Presidential Campaign 2016: Is There A Flat Tax In Your Future?
As the presidential election campaign heats up, you will surely hear some candidates talk about a flat tax, and the flat tax rates usually mentioned range from 12 to 15% or even higher. Before you get too excited about the prospect of being in a lower tax bracket than you presently are or a complication-free tax system, maybe you should compare the flat tax to our current graduated system.
A flat tax would be a percentage of your total income. So let’s say your total income was $60,000. If the flat tax rate were 15%, your tax liability for the year would be $9,000. On the other hand, under our current graduated system of taxation, you are able to reduce your income by deductions (either a standard amount or itemized deductions) and the personal exemptions for the filer, spouse and dependents. If a married couple earned $60,000, they would be able to reduce their income by the $12,600 standard deduction for married individuals plus two exemption amounts of $4,000 each to arrive at a taxable income of $39,400. Using the tax rate schedule for 2015, we arrive at a tax of $4,988, or $4,012 less than the 15% flat tax. Hmmm… not the result you expected, right? On the other hand, if the flat tax is designed to also include the couple’s FICA contribution toward Social Security and Medicare, and their $60,000 of income is all from wages, then the flat tax method would result in $1,778 less total tax, based on the employee’s Social Security and Medicare tax currently withheld via payroll.
The income tax under the current system of taxation depends upon filing status and the number of dependents claimed by the taxpayer(s). There are other variables as well, such as adjustments to income and credits, so the actual difference between the flat tax and the current system can vary significantly based on those factors.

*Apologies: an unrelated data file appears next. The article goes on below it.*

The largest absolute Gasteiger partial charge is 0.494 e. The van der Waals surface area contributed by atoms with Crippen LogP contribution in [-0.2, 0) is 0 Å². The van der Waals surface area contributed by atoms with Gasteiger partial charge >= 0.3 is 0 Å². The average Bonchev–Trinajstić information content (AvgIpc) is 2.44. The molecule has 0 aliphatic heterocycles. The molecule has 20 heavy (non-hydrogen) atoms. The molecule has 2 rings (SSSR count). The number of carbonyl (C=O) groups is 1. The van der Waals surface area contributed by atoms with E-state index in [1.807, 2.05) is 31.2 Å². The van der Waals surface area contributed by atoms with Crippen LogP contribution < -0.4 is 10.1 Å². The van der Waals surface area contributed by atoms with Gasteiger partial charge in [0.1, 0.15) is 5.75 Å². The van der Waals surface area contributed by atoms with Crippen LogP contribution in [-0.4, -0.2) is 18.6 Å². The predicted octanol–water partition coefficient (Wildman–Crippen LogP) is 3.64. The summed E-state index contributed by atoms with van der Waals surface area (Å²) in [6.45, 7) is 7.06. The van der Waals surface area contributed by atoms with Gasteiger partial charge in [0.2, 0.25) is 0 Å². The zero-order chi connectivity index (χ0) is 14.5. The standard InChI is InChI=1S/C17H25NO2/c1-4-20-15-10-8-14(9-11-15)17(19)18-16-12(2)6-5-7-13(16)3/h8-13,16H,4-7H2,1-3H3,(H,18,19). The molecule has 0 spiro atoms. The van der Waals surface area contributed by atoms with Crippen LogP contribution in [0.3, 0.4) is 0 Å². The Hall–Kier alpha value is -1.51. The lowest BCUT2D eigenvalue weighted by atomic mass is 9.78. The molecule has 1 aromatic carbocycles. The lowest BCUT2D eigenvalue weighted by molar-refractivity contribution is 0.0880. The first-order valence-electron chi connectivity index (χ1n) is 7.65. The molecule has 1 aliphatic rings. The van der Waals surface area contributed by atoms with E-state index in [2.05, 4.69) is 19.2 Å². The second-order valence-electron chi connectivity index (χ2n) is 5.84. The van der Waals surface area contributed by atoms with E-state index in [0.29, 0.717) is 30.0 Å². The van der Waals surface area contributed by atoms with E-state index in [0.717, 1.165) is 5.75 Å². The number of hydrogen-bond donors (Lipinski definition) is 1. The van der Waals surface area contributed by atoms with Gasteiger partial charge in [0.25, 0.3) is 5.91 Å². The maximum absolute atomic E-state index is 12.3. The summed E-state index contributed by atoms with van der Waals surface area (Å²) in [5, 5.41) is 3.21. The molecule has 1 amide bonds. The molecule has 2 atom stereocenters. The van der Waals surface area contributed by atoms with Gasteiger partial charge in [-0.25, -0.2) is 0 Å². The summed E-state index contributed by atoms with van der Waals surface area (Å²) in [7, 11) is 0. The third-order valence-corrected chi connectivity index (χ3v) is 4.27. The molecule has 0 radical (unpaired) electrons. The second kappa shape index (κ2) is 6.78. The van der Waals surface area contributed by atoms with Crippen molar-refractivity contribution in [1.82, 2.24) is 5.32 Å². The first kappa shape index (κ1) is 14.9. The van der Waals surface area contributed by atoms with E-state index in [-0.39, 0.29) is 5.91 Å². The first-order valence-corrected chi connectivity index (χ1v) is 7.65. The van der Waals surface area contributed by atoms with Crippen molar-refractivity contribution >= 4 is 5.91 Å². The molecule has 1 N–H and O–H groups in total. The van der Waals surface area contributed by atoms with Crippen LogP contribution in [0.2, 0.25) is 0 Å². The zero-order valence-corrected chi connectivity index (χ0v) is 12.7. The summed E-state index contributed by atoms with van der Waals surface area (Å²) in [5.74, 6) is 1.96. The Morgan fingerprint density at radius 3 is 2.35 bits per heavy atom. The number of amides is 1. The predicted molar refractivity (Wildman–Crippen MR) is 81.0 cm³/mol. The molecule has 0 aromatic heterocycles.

A true flat tax would work out great for the really well-to-do. For example, once a married couple’s income is in the neighborhood of $150,000, the flat tax actually becomes less than the income tax figured by the current system. But you can be pretty well assured that Congress wouldn’t let that happen since the taxpayers with the top 10% of incomes actually pay most of the income taxes.
Homeowners would be big losers if our tax system switched to a pure flat tax, primarily since they are able to deduct home mortgage interest and property taxes under the current system, which they would be unable to do under most flat tax plans. This could make waves in the housing market since many homeowners count on tax breaks to be able to afford their mortgages and property tax payments.
Charitable contributions are also included as itemized deductions, which would go away with a flat tax. What impact would that have on the nation’s charitable organizations? Although many individuals would continue to support their favorite charities, many make contributions for the tax breaks, and without those breaks they might reduce or eliminate their contributions.
One of the biggest obstacles facing the flat tax reform proposals is their revenue implications. A recent Tax Policy Center review of Rick Perry’s 20% flat tax proposal showed that federal revenues would be reduced dramatically. When comparing the proposal to the current progressive tax system, the TPC estimated the Perry plan would lower federal tax liability by $995 billion in calendar year 2015 compared with current law, roughly a 27% cut in total projected revenue. If the tax rate were 15%, the projected shortfall would be even larger. How Washington, D.C., would make up for this loss of income through other tax increases would be hotly debated. But even the Perry plan is not a true flat tax, as it allows income reductions for home mortgage interest and property tax, state income tax and charitable deductions plus a standard exemption of $12,500 for each filer and dependents. It also excludes long-term capital gains and Social Security benefits from taxation.
Don’t lose too much sleep over a flat tax since it has been proposed many times before, only to be rejected. Instead, every time we end up with a more complicated tax system. Congress uses the tax system to further its social agenda, and a flat tax does not lend itself to that.